First in Fleet

 

Glancing Back, and Remembering Tommy McCraw

No first baseman better fit his team in the 1960s than did Tommy McCraw for the Chicago White Sox. In contrast to the kind of lumbering slugger normally stationed at first base, McCraw brought a deft glove and plenty of speed to first base in Chicago, matching the strengths of White Sox teams that were consistent contenders throughout much of the 1960s.

Speed and defense (along with consistently outstanding pitching) were what kept the Chicago White Sox in pennant contention for most of the 1960s. Tommy McCraw brought both to the White Sox infield. His best season in Chicago came in 1967, when he hit doubles, drove in 45 runs, and stole 24 bases.

McCraw was signed by the White Sox in 1960. It took three years of minor league seasoning for him to earn his way onto the major league roster, but he took over everyday first base duties midway through the 1963 season, finishing with a .254 batting average, six home runs and 33 RBIs.

The White Sox teams of the 1960s relied on pitching, speed and defense. Home runs might be nice, but Chicago knew how to scratch out runs with heady base-running and timely hitting – an offensive approach that matched McCraw’s skills. He had 48 RBIs in 1966, fourth highest on the team. But he got those 48 RBIs on only 89 hits, and only five home runs.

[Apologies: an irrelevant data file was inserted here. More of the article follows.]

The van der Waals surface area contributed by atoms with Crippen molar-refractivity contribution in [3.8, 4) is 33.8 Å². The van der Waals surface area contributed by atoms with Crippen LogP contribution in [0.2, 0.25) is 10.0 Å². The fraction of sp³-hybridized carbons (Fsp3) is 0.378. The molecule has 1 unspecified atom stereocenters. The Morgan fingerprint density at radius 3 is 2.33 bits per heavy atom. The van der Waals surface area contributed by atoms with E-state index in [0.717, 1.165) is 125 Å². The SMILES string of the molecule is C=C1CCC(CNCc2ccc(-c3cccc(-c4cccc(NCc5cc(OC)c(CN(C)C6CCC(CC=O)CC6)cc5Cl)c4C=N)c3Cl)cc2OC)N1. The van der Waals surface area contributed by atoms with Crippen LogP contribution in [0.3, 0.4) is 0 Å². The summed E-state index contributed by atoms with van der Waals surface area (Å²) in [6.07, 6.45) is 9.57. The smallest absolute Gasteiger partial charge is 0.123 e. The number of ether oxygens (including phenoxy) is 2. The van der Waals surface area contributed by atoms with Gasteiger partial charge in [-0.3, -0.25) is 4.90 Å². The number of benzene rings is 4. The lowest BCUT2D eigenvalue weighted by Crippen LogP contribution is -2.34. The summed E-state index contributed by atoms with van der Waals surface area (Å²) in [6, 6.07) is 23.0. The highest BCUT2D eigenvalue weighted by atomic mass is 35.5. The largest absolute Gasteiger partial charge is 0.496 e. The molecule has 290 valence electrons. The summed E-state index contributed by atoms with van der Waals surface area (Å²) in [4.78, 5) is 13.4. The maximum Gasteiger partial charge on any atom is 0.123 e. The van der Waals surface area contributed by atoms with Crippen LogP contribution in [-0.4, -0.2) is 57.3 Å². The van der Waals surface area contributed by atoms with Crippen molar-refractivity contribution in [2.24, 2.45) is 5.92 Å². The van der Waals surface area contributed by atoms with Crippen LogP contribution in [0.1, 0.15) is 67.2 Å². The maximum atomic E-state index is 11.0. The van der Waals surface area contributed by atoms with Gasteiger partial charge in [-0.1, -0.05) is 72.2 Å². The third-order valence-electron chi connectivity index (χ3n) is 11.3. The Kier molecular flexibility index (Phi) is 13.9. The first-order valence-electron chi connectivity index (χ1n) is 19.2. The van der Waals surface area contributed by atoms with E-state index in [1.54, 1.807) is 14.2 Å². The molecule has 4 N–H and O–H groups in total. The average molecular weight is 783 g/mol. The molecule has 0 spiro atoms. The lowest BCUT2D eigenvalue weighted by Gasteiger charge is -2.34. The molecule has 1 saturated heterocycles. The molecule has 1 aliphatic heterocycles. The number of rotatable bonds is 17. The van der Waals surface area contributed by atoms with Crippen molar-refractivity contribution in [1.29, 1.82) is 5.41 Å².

McCraw’s best overall hitting season for the White Sox came in 1967. He hit only .236 (third best on a club that hit .225) with 18 doubles, 11 home runs, 45 RBIs and 24 stolen bases. He hit .258 for the White Sox in 1969 and .220 in 1970, his last season in Chicago.

In 1971 McCraw was traded to the Washington Senators for Ed Stroud. He hit .213 in 1971, his only season with the Senators and the franchise’s last year in Washington. Then he was traded with Roy Foster to the Cleveland Indians for Ted Ford. He hit .258 for Cleveland in 1972 and was traded to the California Angels for Leo Cardenas.

McCraw batted .265 for the Angels in 1973. He split the 1974 season between California and a return to Cleveland, hitting a career-high .294. McCraw batted .275 for the Indians in 1975 before retiring.

McCraw played 13 seasons in the major leagues, hitting .246 with 75 home runs and 404 RBIs. He also

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